Zande spirit-shrine in homestead

Zande spirit-shrine in homestead
104 x 78 mm | Print gelatin silver
There are records relating to alternative images that we do not have scans for in the database:
1998.341.13.1 - Negative film nitrate , (104 x 78 mm)
Slight edge fading [EE 1989]
Date of Print:
Previous PRM Number:
Previous Other Number:
92 1 (40) [frame 5]

Accession Number:
A tuka or spirit shrine near a hut with a child and woman outside. It consists of a split stick, the ends bound at the top, with a straw hat placed within. There are ritual offerings below alongside magico-religious plants growing around the base, such as ranga ambiri (against wild animals) and possibly also sarawa (food-medicine). Such shrines are sites for medicines or ngua that are invoked to ensure ancestral (spirit) favour for the inhabitants of the homestead.
Edward Evan Evans-Pritchard
Date of Photo:
1927 - 1930
[Southern Sudan] Western Equatoria Yambio
Publication History:
Contemporary Publication - Reproduced as Plate LIXa (facing page 528) In C.G. & B. Seligman's Pagan Tribes of the Nilotic Sudan (London, Routledge 1932), with the caption ' Tuka , with "medicine" growing at base'.
PRM Source:
Edward Evan Evans-Pritchard
Donated 1966
Other Owners:
E. E. Evans-Pritchard Collection
Religion , Ritual , Ritual Object , Shelter
Religious Offering , Building House , Shrine
Original catalogue lists in Manuscript Collections. Additional material in related documents files. [CM 27/9/2005]
Primary Documentation:
PRM Accession Records - [1966.27.21] G PROFESSOR E. E. EVANS-PRITCHARD; INST. OF SOCIAL ANTHROPOLOGY, 51 BANBURY RD. OXFORD - S. SUDAN, AZANDE TRIBE. Box of negatives in envelopes. Nos. 1 - 400
Added Accession Book Entry - [In pencil in column] Catalogue room.
[1966.27.23] G PROFESSOR E. E. EVANS-PRITCHARD; INST. OF SOCIAL ANTHROPOLOGY, 51 BANBURY RD. OXFORD - S. SUDAN, AZANDE TRIBE. Box of prints in envelopes, nos. 1 - 400 (prints of negatives in 1966.27.21)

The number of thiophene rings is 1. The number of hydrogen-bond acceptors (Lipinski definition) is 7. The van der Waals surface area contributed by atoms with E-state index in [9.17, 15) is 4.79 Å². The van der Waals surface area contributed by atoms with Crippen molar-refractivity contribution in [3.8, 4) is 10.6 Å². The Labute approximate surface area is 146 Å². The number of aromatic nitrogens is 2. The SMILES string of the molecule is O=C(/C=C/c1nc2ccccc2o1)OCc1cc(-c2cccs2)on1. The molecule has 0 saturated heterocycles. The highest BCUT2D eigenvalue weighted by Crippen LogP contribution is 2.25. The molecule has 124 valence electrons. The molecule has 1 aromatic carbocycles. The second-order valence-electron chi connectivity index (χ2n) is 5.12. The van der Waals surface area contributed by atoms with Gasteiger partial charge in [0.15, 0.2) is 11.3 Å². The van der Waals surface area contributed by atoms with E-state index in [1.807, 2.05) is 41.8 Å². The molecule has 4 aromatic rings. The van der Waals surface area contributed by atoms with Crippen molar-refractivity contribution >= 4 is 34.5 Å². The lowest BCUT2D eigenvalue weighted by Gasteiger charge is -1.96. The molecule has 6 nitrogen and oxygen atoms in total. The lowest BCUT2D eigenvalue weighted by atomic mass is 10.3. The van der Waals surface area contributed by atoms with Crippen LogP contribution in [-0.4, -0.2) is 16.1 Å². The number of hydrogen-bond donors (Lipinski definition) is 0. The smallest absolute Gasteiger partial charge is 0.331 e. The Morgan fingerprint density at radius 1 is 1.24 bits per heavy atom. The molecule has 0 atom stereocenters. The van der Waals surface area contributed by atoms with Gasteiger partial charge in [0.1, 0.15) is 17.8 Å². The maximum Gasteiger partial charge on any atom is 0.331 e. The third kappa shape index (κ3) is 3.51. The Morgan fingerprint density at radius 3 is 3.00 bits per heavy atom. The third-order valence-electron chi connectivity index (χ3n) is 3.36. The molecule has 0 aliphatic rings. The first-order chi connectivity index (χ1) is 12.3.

Manual Catalogues [typewritten, entitled "Zande Photographs (E-P)"] - 13. Spirit shrine in homestead. (Showing medicines at its foot). 92/1 (40)

Notes on card mount m/s pencil - "slight edge fading 12/11/86"
Other Information:
Ethnographic context - In The Azande (OUP, 1971) page 99, E. E. Evans-Pritchard notes that "the ordinary old Mbomu shrine is the tuka, a stake split at the top and with the split sections bound to form a recepticle for offerings." In Witchcraft, Oracles and Magic Among the Azande (OUP 1937, page 441) he also states that 'Medicines which are domesticated are planted around the ghost-shrine, and when a new shrine is erected medicines are often buried at its base and ghosts and medicines are alike addressed to ensure the welfare of the inmates of the homestead. Likewise, when a shrine is erected in an eleusine cultivation medicines are placed around it, and both they and the ghosts are asked to protect the eleusine. The association is here close, but the power of the medicines is not attributable to the ghosts, for the power is in the medicines.' In The Azande (London AIA, 1953 page 94) P. Baxter & A. Butt state that 'When a Zande establishes a new homestead he erects in the centre of it a shrine (tuka) to the spirit (atoro or atolo) of his father... [b]efore being set up, the stake is rubbed with ashes from the new homestead's first fire and soon after its erection a sacrifice made at it. A selection of first fruits and the liver of the first animal killed by the homestead head are usually placed in the basket, but otherwise offerings are not made regularly, except perhaps in times of dearth or adversity, or when disease is attributed to the anger of the spirits.' This account is based upon C.R. Legae's article "Les procedés d'augere et de divination chez les Azande" (Congo, 1921, I) and so may or may not relate to practices related to the tuka shrine among the Azande of the Sudan. See also [1998.341.141] [Chris Morton 20/10/2003]
Christopher Morton 7/10/2003 [Southern Sudan Project]
Funded by Arts and Humanities Research Council
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